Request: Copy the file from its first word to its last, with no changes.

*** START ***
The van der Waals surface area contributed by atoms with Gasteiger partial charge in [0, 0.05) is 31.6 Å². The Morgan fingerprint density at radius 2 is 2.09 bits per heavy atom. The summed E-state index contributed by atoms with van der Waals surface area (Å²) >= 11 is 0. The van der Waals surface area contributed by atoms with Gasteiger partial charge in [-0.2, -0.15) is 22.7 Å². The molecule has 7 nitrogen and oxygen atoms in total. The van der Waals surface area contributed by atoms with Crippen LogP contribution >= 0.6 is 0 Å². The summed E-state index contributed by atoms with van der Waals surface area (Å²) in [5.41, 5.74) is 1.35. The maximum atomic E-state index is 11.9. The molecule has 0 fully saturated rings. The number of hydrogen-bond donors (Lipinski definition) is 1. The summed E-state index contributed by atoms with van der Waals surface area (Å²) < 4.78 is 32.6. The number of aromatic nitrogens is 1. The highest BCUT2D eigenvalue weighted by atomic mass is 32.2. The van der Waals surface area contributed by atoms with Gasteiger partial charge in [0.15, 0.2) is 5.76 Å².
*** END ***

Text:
The van der Waals surface area contributed by atoms with Gasteiger partial charge in [0, 0.05) is 31.6 Å². The Morgan fingerprint density at radius 2 is 2.09 bits per heavy atom. The summed E-state index contributed by atoms with van der Waals surface area (Å²) >= 11 is 0. The van der Waals surface area contributed by atoms with Gasteiger partial charge in [-0.2, -0.15) is 22.7 Å². The molecule has 7 nitrogen and oxygen atoms in total. The van der Waals surface area contributed by atoms with Crippen LogP contribution >= 0.6 is 0 Å². The summed E-state index contributed by atoms with van der Waals surface area (Å²) in [5.41, 5.74) is 1.35. The maximum atomic E-state index is 11.9. The molecule has 0 fully saturated rings. The number of hydrogen-bond donors (Lipinski definition) is 1. The summed E-state index contributed by atoms with van der Waals surface area (Å²) < 4.78 is 32.6. The number of aromatic nitrogens is 1. The highest BCUT2D eigenvalue weighted by atomic mass is 32.2. The van der Waals surface area contributed by atoms with Gasteiger partial charge in [0.15, 0.2) is 5.76 Å².